How Does Adultery Impact Child Custody?
The most painful and one of the most important questions in connection with any divorce is the decision of child custody. The law obliges parents, the social workers, and all others who care for the child or take part in his education and upbringing (family, school, doctors) to help the court to decide these issues. This decision must be in the best interests of the child.
The Court has the sole authority to make a final assessment of the parent who would ensure child’s “proper development.” It is measured on the basis of all known circumstances, the desire of the child and parents, health and economic status of the parents, and even on the traits of the child and the parents. In fact, in practice, when it comes to pre-school children, the court usually estimates it to be in the best interests of the child to remain with his mother.
The Court focuses on the reasons that led to the divorce when assessing what is best for the child. Of course, if there is a reason one of the parents should be deprived of parental rights (violence, abuse, neglect); the court assigns the child to the other parent.
Some experts agree that a good divorce is better than a bad marriage, especially if it is in the interest of the children. But when the time comes to make that decision, the most difficult question is who exactly will retain custody of the child.
Factors on Child Custody
The desire of the child
Children older than 15 years have the right to decide themselves with which parent to live after the divorce. And when it comes to younger children, the court obliges to take into account their likes and preferences. But, this is one of the elements of which form the base for forming the decisions, and it is not always decisive. The Court has a duty to ensure smooth communication with the child. It works through intermediaries that work with the help of a social work specialist. At ten years of age, a child has a right to decide without intermediaries and on his own initiative; he can express an opinion before the court.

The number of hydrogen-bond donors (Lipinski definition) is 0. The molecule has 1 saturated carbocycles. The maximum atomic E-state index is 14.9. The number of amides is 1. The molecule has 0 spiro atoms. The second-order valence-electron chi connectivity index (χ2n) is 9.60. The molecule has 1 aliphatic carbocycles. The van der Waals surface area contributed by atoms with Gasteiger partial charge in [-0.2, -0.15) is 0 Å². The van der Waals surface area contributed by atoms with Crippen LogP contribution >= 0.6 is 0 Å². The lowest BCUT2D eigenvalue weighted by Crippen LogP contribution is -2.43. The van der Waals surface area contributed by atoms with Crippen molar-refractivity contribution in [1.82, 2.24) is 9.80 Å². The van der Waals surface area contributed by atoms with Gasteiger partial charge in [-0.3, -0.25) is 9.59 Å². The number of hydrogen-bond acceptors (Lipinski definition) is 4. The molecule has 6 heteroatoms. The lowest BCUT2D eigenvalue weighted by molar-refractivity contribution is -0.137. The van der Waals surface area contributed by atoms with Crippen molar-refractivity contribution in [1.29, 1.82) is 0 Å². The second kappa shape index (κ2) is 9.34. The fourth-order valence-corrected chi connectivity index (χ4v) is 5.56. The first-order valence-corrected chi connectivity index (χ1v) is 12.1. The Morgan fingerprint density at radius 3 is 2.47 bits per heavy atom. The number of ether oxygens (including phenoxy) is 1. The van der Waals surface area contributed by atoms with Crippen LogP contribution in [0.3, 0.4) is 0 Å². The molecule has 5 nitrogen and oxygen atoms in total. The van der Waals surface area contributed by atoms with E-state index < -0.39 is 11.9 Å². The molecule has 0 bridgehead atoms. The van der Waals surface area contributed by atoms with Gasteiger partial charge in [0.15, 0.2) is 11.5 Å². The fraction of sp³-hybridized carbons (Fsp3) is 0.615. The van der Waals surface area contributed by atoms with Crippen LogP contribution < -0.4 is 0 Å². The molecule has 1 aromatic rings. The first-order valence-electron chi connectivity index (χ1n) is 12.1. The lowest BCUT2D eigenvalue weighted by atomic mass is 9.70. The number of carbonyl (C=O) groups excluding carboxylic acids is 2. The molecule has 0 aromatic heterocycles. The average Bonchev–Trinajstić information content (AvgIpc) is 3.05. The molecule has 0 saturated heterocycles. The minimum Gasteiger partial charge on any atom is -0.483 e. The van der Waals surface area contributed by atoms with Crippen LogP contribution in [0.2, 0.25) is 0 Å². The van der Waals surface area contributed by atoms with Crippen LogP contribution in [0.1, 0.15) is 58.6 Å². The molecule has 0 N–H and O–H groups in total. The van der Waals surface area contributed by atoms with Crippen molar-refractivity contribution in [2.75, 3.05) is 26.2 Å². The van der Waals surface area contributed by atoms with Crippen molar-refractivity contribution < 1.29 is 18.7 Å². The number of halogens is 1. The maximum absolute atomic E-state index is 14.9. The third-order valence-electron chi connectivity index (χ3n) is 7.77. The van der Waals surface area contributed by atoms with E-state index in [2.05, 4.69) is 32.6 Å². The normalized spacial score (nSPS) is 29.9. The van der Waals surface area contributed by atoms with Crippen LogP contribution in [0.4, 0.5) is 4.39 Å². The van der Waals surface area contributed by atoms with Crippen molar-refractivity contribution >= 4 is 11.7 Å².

The role of the others with whom the child has contact
Relatives, neighbors, and others in contact with children have an obligation to come to the Court to give evidence of the facts they know. Also, government institutions, such as hospitals and schools, and their employees must report everything they know about violations of the rights of the child such as domestic violence. Problematic behavior of the child that may have originated as a reaction to divorce should also be reported to the court.
In divorce cases involving adultery
In divorces where adultery is an element in the case, the accusing spouse must prove that adultery was the cause of the divorce for it to have any bearing on the divorce case in court. Oftentimes, adultery is an indicator, a singing canary, of a deeper underlying problem such as lack of communication.
Proving adultery can also be quite difficult. A spouse in an extra-marital affair will work hard to cover his or her tracks and hide any evidence of the relationship from his or her spouse. For a spouse to accuse the other spouse of having an adulterous affair, he or she must provide strong evidence to support his or her claim.
Even then, having an affair may have no bearing on the child custody portion of the case. A bad spouse does not always make a bad parent.
Of course, there are exceptions to the general rule. One such exception is if the cheating spouse allowed the child(ren) to witness the extra-marital relationship. Allowing children to see the adulterous relationship is considered poor judgment, as it is not in the best interest of the child to see the parent in a compromised situation like an extra-marital relationship. In those cases, child custody privileges could be limited or revoked altogether.
What to do
If you believe your spouse has been or is currently committing adultery and you want to know how it will impact your child’s custody, we encourage you to reach out to an experienced divorce law attorney in Georgia. We can help you explore your options and review the steps you need to take to file your divorce involving adultery, including what types of supporting evidence you might need and possible outcomes of your divorce case.